Date of Award


Document Type


Degree Name

Doctor of Education (EdD)


School of Education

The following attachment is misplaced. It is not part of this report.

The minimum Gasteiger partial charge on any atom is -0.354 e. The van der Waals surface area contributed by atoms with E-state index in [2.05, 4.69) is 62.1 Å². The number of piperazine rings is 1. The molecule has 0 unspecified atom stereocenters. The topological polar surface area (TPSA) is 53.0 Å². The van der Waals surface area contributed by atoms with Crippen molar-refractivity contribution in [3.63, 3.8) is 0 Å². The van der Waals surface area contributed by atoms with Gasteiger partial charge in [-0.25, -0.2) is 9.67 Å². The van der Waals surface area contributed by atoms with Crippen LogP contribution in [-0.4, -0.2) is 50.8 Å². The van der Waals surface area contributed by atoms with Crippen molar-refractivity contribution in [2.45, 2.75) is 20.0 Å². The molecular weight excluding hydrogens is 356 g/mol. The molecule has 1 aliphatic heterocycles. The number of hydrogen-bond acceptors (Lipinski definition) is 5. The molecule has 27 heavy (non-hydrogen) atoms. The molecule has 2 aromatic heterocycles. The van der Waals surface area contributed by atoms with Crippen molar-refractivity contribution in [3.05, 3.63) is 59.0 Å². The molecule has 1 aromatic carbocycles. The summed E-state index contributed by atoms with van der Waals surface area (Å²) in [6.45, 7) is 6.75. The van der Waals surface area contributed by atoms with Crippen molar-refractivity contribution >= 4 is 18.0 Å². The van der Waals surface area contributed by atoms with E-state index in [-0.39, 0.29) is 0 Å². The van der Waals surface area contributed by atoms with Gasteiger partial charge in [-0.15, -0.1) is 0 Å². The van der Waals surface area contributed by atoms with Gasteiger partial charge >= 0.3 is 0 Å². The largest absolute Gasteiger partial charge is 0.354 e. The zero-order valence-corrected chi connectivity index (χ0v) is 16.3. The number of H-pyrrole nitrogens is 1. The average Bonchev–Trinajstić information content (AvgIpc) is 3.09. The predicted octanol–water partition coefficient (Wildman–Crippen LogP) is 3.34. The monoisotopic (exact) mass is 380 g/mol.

The purpose of my study was to explore the perceptions and experiences of inductive teachers in secondary education. My purposive sample included 11 licensed, inductive teachers from 10 different schools spanning eight school districts within a large metropolitan area of the Pacific Northwest. I used personal interviews, within a microethnographic research design, to explore four issues related to inductive teachers: (1) the process of entering the teaching profession, (2) significant personal and professional transitions, (3) motivations for remaining or not remaining in the field, and (4) perceptions on self-defined roles. Five thematic claims emerged from the results of my research study. First, the high desire and ability of inductive teachers to build and maintain significant relationships is a principal reason why they enter, and remain in, the teaching profession. Second, the notable presence or noticeable absence of collegial relationships is the most significant difference between inductive teachers who view their professional entry experiences as manageable versus stressful, respectively. Third, the use of a priori teacher typologies provides a valid and reliable way to gain insight into the level of emotional development and career-stage maturity of inductive teachers, thus suggesting the most appropriate workload demands. Fourth, inductive teachers perceive decidedly different rewards for being in the profession, and attempts by administrators or educational policy-makers to use a one-size-fits-all approach to inductive teacher retention is not likely to be effective. Finally, the more that teacher encompasses an inductive teacher's personal identity, the higher the level of accountability that inductive teacher will have toward being a mentor of not only students, but also of other colleagues and community members.

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